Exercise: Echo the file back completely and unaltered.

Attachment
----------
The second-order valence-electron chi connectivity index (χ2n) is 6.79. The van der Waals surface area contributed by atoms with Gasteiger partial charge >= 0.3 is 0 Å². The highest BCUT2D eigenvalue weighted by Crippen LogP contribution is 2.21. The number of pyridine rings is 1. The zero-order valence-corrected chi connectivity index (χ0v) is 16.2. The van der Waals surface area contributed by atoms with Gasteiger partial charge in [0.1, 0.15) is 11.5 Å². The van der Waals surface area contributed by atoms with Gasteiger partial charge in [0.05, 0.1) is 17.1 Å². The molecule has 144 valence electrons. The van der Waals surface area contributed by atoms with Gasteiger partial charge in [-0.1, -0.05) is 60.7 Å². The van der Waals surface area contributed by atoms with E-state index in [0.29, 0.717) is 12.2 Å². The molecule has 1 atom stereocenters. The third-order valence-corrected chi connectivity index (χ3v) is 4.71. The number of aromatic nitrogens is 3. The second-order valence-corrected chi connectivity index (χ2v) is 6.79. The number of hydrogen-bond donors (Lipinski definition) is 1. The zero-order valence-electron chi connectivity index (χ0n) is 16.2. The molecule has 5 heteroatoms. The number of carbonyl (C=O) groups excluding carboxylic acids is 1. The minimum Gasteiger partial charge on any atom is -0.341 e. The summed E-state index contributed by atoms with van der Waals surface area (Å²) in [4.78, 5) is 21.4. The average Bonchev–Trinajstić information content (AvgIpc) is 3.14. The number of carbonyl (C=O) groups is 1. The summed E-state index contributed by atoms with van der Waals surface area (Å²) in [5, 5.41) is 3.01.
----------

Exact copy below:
The second-order valence-electron chi connectivity index (χ2n) is 6.79. The van der Waals surface area contributed by atoms with Gasteiger partial charge >= 0.3 is 0 Å². The highest BCUT2D eigenvalue weighted by Crippen LogP contribution is 2.21. The number of pyridine rings is 1. The zero-order valence-corrected chi connectivity index (χ0v) is 16.2. The van der Waals surface area contributed by atoms with Gasteiger partial charge in [0.1, 0.15) is 11.5 Å². The van der Waals surface area contributed by atoms with Gasteiger partial charge in [0.05, 0.1) is 17.1 Å². The molecule has 144 valence electrons. The van der Waals surface area contributed by atoms with Gasteiger partial charge in [-0.1, -0.05) is 60.7 Å². The van der Waals surface area contributed by atoms with E-state index in [0.29, 0.717) is 12.2 Å². The molecule has 1 atom stereocenters. The third-order valence-corrected chi connectivity index (χ3v) is 4.71. The number of aromatic nitrogens is 3. The second-order valence-corrected chi connectivity index (χ2v) is 6.79. The number of hydrogen-bond donors (Lipinski definition) is 1. The zero-order valence-electron chi connectivity index (χ0n) is 16.2. The molecule has 5 heteroatoms. The number of carbonyl (C=O) groups excluding carboxylic acids is 1. The minimum Gasteiger partial charge on any atom is -0.341 e. The summed E-state index contributed by atoms with van der Waals surface area (Å²) in [4.78, 5) is 21.4. The average Bonchev–Trinajstić information content (AvgIpc) is 3.14. The number of carbonyl (C=O) groups is 1. The summed E-state index contributed by atoms with van der Waals surface area (Å²) in [5, 5.41) is 3.01.